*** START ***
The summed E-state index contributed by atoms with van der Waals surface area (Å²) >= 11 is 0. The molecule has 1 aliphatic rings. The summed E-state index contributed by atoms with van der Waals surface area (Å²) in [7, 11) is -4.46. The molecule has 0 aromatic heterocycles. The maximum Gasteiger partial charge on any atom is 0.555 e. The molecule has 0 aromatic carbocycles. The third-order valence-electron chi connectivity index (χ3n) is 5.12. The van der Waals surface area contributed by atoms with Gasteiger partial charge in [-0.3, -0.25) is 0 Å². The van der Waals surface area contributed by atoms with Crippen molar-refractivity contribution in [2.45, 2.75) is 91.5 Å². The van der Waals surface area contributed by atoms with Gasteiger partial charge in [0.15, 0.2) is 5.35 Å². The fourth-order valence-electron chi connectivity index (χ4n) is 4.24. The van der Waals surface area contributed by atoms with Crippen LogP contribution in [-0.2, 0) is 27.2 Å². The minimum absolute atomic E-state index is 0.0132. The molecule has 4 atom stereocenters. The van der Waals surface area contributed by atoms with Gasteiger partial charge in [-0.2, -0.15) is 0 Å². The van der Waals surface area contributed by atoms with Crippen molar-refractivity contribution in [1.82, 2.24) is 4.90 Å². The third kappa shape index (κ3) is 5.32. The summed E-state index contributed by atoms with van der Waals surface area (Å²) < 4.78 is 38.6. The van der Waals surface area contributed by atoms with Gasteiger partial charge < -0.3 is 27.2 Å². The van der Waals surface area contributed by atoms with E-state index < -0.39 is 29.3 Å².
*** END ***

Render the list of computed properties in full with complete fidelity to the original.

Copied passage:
The summed E-state index contributed by atoms with van der Waals surface area (Å²) >= 11 is 0. The molecule has 1 aliphatic rings. The summed E-state index contributed by atoms with van der Waals surface area (Å²) in [7, 11) is -4.46. The molecule has 0 aromatic heterocycles. The maximum Gasteiger partial charge on any atom is 0.555 e. The molecule has 0 aromatic carbocycles. The third-order valence-electron chi connectivity index (χ3n) is 5.12. The van der Waals surface area contributed by atoms with Gasteiger partial charge in [-0.3, -0.25) is 0 Å². The van der Waals surface area contributed by atoms with Crippen molar-refractivity contribution in [2.45, 2.75) is 91.5 Å². The van der Waals surface area contributed by atoms with Gasteiger partial charge in [0.15, 0.2) is 5.35 Å². The fourth-order valence-electron chi connectivity index (χ4n) is 4.24. The van der Waals surface area contributed by atoms with Crippen LogP contribution in [-0.2, 0) is 27.2 Å². The minimum absolute atomic E-state index is 0.0132. The molecule has 4 atom stereocenters. The van der Waals surface area contributed by atoms with Gasteiger partial charge in [-0.2, -0.15) is 0 Å². The van der Waals surface area contributed by atoms with Crippen molar-refractivity contribution in [1.82, 2.24) is 4.90 Å². The third kappa shape index (κ3) is 5.32. The summed E-state index contributed by atoms with van der Waals surface area (Å²) < 4.78 is 38.6. The van der Waals surface area contributed by atoms with Gasteiger partial charge < -0.3 is 27.2 Å². The van der Waals surface area contributed by atoms with E-state index < -0.39 is 29.3 Å².